If you have ever learned anything about the history of photography, chances are you have at least heard the name Ansel Adams. Adams was a landscape photographer who worked with the U.S. Department of Interior to capture images of the national parks. He is most well-known for his work with large format monochrome landscape imagery. Recently, the Department of Interior has posted a job opening that would allow someone to follow in Adams' footsteps.
Getting started in astrophotography doesn't have to be expensive or complicated, and there is no better time to give it a try.
During autumn, mushrooms are appearing everywhere. These fungi are welcome subjects for the nature photographer and it can be a challenging task to photograph mushrooms in an interesting way. I have gathered some tips that can help and for some inspiration.
Hunters shoot and kill wildlife. But watch what happens when this hunter puts down a rifle, trades bullets for an SD card, picks up a camera, and starts taking a different approach to shooting.
This powerful timelapse video called "Wyoming Wildscapes II" was put together by photographer Nicolaus Wegner. Taking 14 months, this video covers the cycle of the seasons, the shifting of the landscape, and the ever-changing weather. To find out more about this project, I interviewed Nicolaus and asked about his gear, workflow, and experiences.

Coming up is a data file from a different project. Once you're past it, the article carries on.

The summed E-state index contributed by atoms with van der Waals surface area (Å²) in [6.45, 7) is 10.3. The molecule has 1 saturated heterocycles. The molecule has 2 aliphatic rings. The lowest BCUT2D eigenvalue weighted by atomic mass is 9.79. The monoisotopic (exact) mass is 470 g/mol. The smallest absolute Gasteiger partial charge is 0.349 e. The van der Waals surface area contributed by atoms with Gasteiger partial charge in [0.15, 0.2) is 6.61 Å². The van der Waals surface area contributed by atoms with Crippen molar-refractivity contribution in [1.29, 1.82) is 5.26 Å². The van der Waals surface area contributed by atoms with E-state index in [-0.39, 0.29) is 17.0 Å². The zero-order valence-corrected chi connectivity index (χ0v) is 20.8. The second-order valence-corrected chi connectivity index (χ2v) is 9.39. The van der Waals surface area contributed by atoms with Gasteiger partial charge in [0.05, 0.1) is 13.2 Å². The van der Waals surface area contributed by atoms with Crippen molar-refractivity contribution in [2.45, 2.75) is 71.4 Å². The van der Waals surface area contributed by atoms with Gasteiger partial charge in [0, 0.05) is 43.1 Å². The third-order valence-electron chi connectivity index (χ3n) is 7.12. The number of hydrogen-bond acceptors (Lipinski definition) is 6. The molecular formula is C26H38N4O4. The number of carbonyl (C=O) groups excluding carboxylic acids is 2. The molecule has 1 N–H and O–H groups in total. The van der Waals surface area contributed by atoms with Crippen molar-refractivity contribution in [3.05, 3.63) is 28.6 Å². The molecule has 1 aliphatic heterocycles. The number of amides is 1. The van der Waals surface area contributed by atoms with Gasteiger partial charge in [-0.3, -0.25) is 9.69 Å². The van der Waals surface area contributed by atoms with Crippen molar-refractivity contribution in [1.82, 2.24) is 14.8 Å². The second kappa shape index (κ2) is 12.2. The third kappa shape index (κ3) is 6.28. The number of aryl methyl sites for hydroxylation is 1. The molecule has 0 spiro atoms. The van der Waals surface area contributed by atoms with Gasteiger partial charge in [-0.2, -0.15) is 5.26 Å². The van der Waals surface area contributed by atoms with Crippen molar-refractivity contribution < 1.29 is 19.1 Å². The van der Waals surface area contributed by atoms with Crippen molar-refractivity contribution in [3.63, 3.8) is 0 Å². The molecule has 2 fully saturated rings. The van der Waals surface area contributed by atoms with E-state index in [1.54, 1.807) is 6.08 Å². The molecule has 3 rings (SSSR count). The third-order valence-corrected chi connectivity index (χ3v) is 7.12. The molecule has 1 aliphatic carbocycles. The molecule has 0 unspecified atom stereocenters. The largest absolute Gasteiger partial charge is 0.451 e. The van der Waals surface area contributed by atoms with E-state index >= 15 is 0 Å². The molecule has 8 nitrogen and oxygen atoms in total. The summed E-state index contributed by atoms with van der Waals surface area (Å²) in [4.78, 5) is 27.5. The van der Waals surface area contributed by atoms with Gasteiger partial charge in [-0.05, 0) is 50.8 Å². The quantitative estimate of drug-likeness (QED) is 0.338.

Every so often you come across a photo, stare and then boldly exclaim, "I will photograph that someday!" For instance my photography bucket list has on it shooting the Holi Festival in India, Pingxi Lanterns in Taiwan, La Tomatina in Spain and just recently I added light painting with the spectacular Bioluminescent plankton that emit a bright glowing blue color in the ocean water.
The Clown Fish wasn't always a famous fish that people recognize or know about, but thanks to Pixar and Disney, it became one of the most popular fish in the world. Visually of course, not on the plate. 'Nemo' is a bright orange fish with 3 white stripes. Easy to recognize, and great to photograph. The Clown Fish spends most of the day hiding in and around sea anemones, which make the photographs look even more epic. Check out these awesome photos of Nemo found on Flickr.
A dramatically cascading waterfall is one of the most iconic scenes that can be captured by a nature photographer — by any photographer. Here are some tips to get the most out of such a scene, no matter the scale of your subject.
Upon first glance one would assume these are all old film photos of large rocks and cliff landscapes, but in reality every single photo was taken using common household items around the home of photographer Michael Jackson.
An artist and philosopher created special cameras to document the next 1,000 years of environmental change.
You could spend a lifetime out in nature with your camera and still barely scratch the surface of what is out there to photograph. If you would like to improve your landscape and nature photography, check out this fantastic video tutorial that features five helpful tips that will improve your work and expand your creative palette.